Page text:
THE CAHILL MAY ROBERTS COMPLEX IN 2016 – FEATURING SOME STREET ART
Much has been demolished since I visited in 2016.
Irish-owned pharmaceutical wholesaler Uniphar took-over Cahill May Roberts for €50 million in 2012. Uniphar is a co-operative of about 450 community pharmacists
This site is located at the northern end of Limerick’s Georgian Quarter and measures c. 1.8 hectares (4.5 acres) and is due to be redeveloped in 2019 or later.
Below is a description of what was planned but it is possible that there have been some changes.
Project Opera proposes the redevelopment of an existing city block located on the south side of the River Abbey at the confluence with the River Shannon, adjacent to the Hunt Museum and east of Arthur’s Quay Shopping Centre. The site is bounded by Rutland Street and Patrick Street to the west, Ellen Street to the south, Michael Street to the east and Bank Place to the north.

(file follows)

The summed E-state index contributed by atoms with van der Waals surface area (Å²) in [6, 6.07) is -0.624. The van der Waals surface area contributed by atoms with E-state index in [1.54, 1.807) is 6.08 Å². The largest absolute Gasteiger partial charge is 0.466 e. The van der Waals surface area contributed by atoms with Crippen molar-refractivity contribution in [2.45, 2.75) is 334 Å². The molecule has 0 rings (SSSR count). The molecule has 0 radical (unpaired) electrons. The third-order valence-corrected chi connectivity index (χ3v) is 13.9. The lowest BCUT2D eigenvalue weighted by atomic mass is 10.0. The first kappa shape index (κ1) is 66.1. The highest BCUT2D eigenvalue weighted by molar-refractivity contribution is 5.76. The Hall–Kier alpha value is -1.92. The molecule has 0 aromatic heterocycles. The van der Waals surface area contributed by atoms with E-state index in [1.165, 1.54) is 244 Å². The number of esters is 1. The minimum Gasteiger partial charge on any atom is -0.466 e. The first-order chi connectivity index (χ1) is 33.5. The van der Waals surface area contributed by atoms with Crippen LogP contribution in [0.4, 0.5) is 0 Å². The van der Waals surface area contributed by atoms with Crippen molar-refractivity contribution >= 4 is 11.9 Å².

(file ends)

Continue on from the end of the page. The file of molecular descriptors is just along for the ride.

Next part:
There are two buildings within the site included on the Record of Protected Structures. The Town Hall, Rutland Street, was built in 1805 and is currently vacant and in a state of serious disrepair. The Granary, Michael Street, is one of the earliest known multiple storey warehouses to be built in Limerick, dating from the late 1700s.
The interior was comprehensively redeveloped in the 1980s, with new offices subject to modernisation in 2015. A further eight buildings on the site are included on the National Inventory of Architectural Heritage (NIAH). A number of these are vacant and in various stages of dereliction, despite a significant amount of remedial works undertaken by the Council in recent years to preserve their structural stability and architectural integrity.
The site is also host to the former Cahill May Roberts Building, fronting Bank Place, some existing and unused warehousing/workspace buildings at Bogue’s Yard and Watch House Lane. The southeast corner of the site currently includes a surface car park with approximately 100 No. spaces.